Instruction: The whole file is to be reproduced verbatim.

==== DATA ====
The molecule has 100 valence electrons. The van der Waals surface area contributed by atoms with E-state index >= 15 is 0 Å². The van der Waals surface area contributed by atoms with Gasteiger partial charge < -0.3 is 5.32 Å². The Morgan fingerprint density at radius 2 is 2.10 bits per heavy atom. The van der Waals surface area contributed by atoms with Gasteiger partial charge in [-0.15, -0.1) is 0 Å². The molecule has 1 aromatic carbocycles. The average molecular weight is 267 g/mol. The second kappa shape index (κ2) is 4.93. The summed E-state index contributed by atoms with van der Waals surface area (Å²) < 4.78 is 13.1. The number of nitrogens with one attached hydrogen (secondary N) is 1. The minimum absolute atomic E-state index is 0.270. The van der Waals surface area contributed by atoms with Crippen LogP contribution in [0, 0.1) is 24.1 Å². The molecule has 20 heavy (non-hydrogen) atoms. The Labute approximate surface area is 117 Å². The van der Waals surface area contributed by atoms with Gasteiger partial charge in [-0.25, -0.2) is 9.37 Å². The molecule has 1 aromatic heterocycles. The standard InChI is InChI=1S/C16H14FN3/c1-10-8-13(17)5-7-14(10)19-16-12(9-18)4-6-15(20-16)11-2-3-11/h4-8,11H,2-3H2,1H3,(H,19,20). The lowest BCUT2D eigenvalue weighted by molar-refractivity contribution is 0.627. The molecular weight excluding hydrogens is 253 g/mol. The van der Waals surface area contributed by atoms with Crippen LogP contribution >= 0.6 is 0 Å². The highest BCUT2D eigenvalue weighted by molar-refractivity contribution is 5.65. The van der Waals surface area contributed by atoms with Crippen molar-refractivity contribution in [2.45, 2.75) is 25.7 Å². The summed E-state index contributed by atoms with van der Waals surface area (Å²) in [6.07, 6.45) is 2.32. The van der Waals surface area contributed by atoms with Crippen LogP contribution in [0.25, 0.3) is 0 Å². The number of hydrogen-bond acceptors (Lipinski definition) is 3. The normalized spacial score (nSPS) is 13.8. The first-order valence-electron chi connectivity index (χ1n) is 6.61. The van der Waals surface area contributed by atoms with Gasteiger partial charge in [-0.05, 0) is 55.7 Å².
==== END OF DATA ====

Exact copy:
The molecule has 100 valence electrons. The van der Waals surface area contributed by atoms with E-state index >= 15 is 0 Å². The van der Waals surface area contributed by atoms with Gasteiger partial charge < -0.3 is 5.32 Å². The Morgan fingerprint density at radius 2 is 2.10 bits per heavy atom. The van der Waals surface area contributed by atoms with Gasteiger partial charge in [-0.15, -0.1) is 0 Å². The molecule has 1 aromatic carbocycles. The average molecular weight is 267 g/mol. The second kappa shape index (κ2) is 4.93. The summed E-state index contributed by atoms with van der Waals surface area (Å²) < 4.78 is 13.1. The number of nitrogens with one attached hydrogen (secondary N) is 1. The minimum absolute atomic E-state index is 0.270. The van der Waals surface area contributed by atoms with Crippen LogP contribution in [0, 0.1) is 24.1 Å². The molecule has 20 heavy (non-hydrogen) atoms. The Labute approximate surface area is 117 Å². The van der Waals surface area contributed by atoms with Gasteiger partial charge in [-0.25, -0.2) is 9.37 Å². The molecule has 1 aromatic heterocycles. The standard InChI is InChI=1S/C16H14FN3/c1-10-8-13(17)5-7-14(10)19-16-12(9-18)4-6-15(20-16)11-2-3-11/h4-8,11H,2-3H2,1H3,(H,19,20). The lowest BCUT2D eigenvalue weighted by molar-refractivity contribution is 0.627. The molecular weight excluding hydrogens is 253 g/mol. The van der Waals surface area contributed by atoms with Crippen LogP contribution >= 0.6 is 0 Å². The highest BCUT2D eigenvalue weighted by molar-refractivity contribution is 5.65. The van der Waals surface area contributed by atoms with Crippen molar-refractivity contribution in [2.45, 2.75) is 25.7 Å². The summed E-state index contributed by atoms with van der Waals surface area (Å²) in [6.07, 6.45) is 2.32. The van der Waals surface area contributed by atoms with Crippen LogP contribution in [0.25, 0.3) is 0 Å². The number of hydrogen-bond acceptors (Lipinski definition) is 3. The normalized spacial score (nSPS) is 13.8. The first-order valence-electron chi connectivity index (χ1n) is 6.61. The van der Waals surface area contributed by atoms with Gasteiger partial charge in [-0.05, 0) is 55.7 Å².